) and is further detailed in the Supplement. We used the semitargeted approach of data independent acquisition (DIA) to specifically target 22 members of the coagulation pathway (see Supplemental Table S1). For DIA analysis, 5 μL of each sample was injected into the Thermo Scientific Q-Exactive, connected to a Dionex Ultimate 3000 (RSLCnano; Thermo Fisher Scientific, Bremen, Germany) chromatography system, and data were acquired in DIA mode (see Supplement).

      Statistical Analysis

      To assess differences of demographic data among groups, Pearson chi-square test and independent Student’s t test were used on categorical and continuous variables, respectively.

      Early PEs Signatures at 12 Years of Age

      Principal component analysis was used on the log-transformed, mean-centered, and scaled-to-unit-variance lipidomics dataset to acquire an overview of the data. For supervised data analysis, uni- and multivariate approaches were performed.
      For univariate analysis, the Mann-Whitney U test was applied to the untransformed dataset to examine changes of lipids and proteins as related to PEs. Benjamini-Hochberg false discovery rate was applied to account for multiple comparisons.
      Multivariate modeling of PEs was performed on the log-transformed data using a partial least squares discriminant analysis of lipidomic profiles with the KODAMA R package v 1.4 (
      • Cacciatore S.
      • Tenori L.
      • Luchinat C.
      • Bennett P.R.
      • MacIntyre D.A.
      KODAMA: An R package for knowledge discovery and data mining.
      ). Modeling was performed in a repeated double cross-validation framework (
      • Westerhuis J.A.
      • Hoefsloot H.C.J.
      • Smit S.
      • Vis D.J.
      • Smilde A.K.
      • van Velzen E.J.J.
      • et al.
      Assessment of PLSDA cross validation.
      ). The goodness of fit and prediction parameters were defined using a standard description reported elsewhere (
      • Eriksson L.
      • Jaworska J.
      • Worth A.P.
      • Cronin M.T.D.
      • McDowell R.M.
      • Gramatica P.
      Methods for reliability and uncertainty assessment and for applicability evaluations of classification- and regression-based QSARs.
      ). The features were ranked in ascending order based on the absolute loading scores (termed as loading rank) (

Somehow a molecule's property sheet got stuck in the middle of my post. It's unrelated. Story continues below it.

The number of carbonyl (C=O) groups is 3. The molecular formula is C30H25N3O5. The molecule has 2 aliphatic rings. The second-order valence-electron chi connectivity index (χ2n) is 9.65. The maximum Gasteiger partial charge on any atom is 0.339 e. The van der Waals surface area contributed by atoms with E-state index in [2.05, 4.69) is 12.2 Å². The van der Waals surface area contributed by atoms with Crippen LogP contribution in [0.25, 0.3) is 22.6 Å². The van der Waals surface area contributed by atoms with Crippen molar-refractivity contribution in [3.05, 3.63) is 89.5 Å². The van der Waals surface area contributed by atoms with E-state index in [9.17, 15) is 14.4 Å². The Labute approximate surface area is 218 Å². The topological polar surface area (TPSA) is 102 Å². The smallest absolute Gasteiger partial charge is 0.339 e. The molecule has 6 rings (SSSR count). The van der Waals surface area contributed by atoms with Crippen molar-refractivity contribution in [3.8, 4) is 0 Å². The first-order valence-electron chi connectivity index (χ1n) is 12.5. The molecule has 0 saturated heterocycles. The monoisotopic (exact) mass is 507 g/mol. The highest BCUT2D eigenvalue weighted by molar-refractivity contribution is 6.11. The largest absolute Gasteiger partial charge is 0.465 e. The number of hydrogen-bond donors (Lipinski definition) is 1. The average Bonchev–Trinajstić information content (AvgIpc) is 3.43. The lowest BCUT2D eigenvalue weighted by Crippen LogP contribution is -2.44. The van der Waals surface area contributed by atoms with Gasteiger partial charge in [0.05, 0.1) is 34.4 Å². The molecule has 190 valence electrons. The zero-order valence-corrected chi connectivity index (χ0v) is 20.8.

• Madrid-Gambin F.
      • Garcia-Aloy M.
      • Vázquez-Fresno R.
      • Vegas-Lozano E.
      • de Villa Jubany M.C.R.
      • Misawa K.
      • et al.
      Impact of chlorogenic acids from coffee on urine metabolome in healthy human subjects.
      ). Model performance was further assessed through permutation testing (R2), considering a statistical significance at p < .05.

      Lipidomics and Proteomics Integration

      Regularized canonical correlation analysis was performed on all individuals as an integrative multivariate approach to assess correlations between both lipidomics and proteomics data using the mixOmics R package v 5.2.0 (
      • Rohart F.
      • Gautier B.
      • Singh A.
      • Lê Cao K.-A.
      mixOmics: An R package for ’omics feature selection and multiple data integration.
      ).
      The method allows the study of the relationship of two multivariate datasets, for instance, the relationship between specific lipids and proteins within the same individuals (
      • Moyon T.
      • Le Marec F.
      • Qannari E.M.
      • Vigneau E.
      • Le Plain A.
      • Courant F.
      • et al.
      Statistical strategies for relating metabolomics and proteomics data: A real case study in nutrition research area.
      ). Quantitative data, derived from DIA analysis, on the broad family of complement pathway proteins were also available on these same subjects (
      • Föcking M.
      • Sabherwal S.
      • Cates H.M.
      • Scaife C.
      • Dicker P.
      • Hryniewiecka M.
      • et al.
      Complement pathway changes at age 12 are associated with psychotic experiences at age 18 in a longitudinal population-based study: Evidence for a role of stress.
      ), and these data were available for integrative analysis. Regularization parameters were estimated by means of a leave-one-out cross-validation. Once the regularized canonical correlation analysis was acquired, the corresponding clustered heat maps, termed clustered image maps, and the integrative network were acquired (
      • González I.
      • Cao K.-A.L.
      • Davis M.J.
      • Déjean S.
      Visualising associations between paired “omics” data sets.
      ). Data were then exported to Gephi 0.9.2 (
      • Bastian M.
      • Heymann S.
      • Jacomy M.
      Gephi: An open source software for exploring and manipulating networks.
      ), and the layout algorithm Yifan Hu was used to allow the biological interpretation (
      • Wallace M.
      • Morris C.
      • O’Grada C.M.
      • Ryan M.
      • Dillon E.T.
      • Coleman E.
      • et al.
      Relationship between the lipidome, inflammatory markers and insulin resistance.
      ). The network graph describes connections between lipids and proteins based on a similarity score >.3 (
      • Wallace M.
      • Morris C.
      • O’Grada C.M.
      • Ryan M.